The President and First Lady were presented at the Christmas tree lighting ceremony by LL Cool J, though the crowd waited almost two minutes for the couple to come out.
A video reveals the rapper introducing the pair as music plays. As the crowd stands up, though, the President and first lady are nowhere in sight.
After a few minutes, LL Cool J tells the audience they "are going to do it again" while someone else could be heard asking for applause.
The President and First Lady were then greeted by a cheering crowd as they welcomed everyone to the Christmas tree lighting on the Ellipse, south of the White House.
"And as we look out across the country with the promise of a new year ahead, we know this: We are a great nation because [of] you — the American people," the president announced. "You are a good person. And because of you, we will never be more optimistic about the future. You've made me so optimistic I can't — I tell you what ... we have so much ahead of us."
Singer-actor LL Cool J hosted the program, featuring performances by Billy Porter, Chris Stapleton, H.E.R., Kristin Chenoweth, Patti LaBelle, and Howard University's gospel choir.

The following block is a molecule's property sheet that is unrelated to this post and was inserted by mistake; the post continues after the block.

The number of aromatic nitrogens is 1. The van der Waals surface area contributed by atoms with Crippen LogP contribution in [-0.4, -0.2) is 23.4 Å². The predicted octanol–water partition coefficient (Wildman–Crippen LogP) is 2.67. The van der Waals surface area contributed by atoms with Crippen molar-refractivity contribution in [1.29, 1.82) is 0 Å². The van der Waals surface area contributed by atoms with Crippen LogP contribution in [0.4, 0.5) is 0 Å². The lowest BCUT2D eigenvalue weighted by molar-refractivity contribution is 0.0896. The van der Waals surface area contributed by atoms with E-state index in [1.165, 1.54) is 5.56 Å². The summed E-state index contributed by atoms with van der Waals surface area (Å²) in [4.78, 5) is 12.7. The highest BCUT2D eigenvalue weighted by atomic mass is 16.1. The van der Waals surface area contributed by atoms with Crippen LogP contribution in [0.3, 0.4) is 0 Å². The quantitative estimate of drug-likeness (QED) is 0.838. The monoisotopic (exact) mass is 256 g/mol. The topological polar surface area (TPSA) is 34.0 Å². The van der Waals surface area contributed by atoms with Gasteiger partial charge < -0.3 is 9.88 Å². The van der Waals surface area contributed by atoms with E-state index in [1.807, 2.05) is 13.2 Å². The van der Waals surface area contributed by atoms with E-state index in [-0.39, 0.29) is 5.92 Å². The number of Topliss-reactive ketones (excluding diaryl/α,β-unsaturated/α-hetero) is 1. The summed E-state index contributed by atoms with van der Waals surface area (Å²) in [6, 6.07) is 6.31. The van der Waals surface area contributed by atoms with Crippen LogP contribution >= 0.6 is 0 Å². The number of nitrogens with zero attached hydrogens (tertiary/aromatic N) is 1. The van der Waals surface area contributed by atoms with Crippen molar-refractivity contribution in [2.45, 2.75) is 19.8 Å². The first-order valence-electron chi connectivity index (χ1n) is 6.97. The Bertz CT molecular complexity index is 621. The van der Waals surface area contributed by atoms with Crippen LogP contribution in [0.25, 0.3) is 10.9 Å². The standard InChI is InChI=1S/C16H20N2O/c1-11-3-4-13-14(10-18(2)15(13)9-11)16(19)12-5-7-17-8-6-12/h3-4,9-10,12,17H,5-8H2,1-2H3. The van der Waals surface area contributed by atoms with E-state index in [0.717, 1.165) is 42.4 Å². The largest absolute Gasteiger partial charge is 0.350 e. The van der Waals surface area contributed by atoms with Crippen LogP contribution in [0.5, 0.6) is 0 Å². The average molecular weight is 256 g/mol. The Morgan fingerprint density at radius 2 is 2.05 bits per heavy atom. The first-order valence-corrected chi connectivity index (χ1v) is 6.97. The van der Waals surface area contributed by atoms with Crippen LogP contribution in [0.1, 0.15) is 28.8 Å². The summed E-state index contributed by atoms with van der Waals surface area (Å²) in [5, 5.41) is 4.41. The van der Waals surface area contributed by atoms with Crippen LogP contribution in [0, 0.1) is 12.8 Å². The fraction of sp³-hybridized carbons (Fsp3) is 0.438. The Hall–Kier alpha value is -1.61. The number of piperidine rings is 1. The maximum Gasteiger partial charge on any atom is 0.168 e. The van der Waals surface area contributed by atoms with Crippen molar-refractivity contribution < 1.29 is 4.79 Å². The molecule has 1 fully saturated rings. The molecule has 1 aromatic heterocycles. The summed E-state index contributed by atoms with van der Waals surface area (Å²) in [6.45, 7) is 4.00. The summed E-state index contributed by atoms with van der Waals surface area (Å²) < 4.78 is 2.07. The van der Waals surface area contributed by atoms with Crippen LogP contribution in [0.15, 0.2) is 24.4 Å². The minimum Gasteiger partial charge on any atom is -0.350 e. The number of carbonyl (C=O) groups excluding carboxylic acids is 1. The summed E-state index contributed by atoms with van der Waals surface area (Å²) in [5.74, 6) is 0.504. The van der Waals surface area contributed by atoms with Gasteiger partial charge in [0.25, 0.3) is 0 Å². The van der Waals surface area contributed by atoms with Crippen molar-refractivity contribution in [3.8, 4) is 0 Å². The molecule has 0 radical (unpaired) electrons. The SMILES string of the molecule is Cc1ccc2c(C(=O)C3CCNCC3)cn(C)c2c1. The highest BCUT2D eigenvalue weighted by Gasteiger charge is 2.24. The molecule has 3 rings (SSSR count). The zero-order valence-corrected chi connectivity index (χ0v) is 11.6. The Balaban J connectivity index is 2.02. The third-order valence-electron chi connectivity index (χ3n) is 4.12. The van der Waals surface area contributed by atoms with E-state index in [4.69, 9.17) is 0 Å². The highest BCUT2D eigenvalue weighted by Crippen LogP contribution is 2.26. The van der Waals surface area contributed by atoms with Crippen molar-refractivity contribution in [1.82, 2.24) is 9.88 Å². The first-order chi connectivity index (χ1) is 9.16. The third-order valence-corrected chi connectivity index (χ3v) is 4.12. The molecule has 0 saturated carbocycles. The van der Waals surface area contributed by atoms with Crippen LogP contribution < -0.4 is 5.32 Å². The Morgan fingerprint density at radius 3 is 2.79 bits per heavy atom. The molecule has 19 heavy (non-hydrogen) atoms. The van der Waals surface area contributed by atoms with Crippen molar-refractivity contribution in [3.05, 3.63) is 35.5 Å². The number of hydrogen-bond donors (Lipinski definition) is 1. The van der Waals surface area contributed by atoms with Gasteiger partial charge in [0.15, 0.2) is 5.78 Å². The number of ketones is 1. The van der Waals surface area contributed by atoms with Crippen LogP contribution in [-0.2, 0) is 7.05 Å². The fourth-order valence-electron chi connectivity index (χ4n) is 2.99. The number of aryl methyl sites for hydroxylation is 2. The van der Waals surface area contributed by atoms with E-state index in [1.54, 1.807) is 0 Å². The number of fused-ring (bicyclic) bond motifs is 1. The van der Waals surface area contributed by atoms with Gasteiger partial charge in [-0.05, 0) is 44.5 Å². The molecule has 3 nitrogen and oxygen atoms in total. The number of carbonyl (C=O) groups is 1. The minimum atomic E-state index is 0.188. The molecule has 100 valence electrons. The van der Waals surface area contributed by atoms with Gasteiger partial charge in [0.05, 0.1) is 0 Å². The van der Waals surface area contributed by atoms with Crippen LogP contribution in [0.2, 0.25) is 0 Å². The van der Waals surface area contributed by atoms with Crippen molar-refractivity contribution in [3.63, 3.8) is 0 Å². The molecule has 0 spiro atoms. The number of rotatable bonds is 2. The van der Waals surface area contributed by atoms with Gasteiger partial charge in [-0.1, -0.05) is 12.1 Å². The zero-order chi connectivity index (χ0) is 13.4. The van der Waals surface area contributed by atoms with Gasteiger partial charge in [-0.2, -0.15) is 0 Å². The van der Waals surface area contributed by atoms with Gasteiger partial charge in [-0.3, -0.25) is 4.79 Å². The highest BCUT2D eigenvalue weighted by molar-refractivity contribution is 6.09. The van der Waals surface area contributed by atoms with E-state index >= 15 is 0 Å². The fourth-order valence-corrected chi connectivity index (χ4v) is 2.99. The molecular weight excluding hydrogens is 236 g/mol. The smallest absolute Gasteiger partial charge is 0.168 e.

The evergreen tree on the Ellipse, just south of the White House, was lit up in red and white lights. It is encompassed by smaller trees representing every U.S. state and territory and the District of Columbia. Students from across the nation made the ornaments used to decorate the trees.
Meanwhile, ten months into his presidency, Biden's poll numbers are, by any measure, lukewarm. According to the latest figures taken on Nov. 24, just 43 percent of Americans approve of his performance in office, while a majority believe he is doing a rather bad job. And in the week he declared that he was planning to run for the presidency again in 2024, these are indeed not the numbers he is hoping for.
There are several explanations for Biden's low approval rating, yet some context is useful. While he is recently polling lower than his three Democrat predecessors at this point in their presidency, Barack Obama, Bill Clinton, and Jimmy Carter were not faced with a pandemic in an era of dangerously toxic partisanship.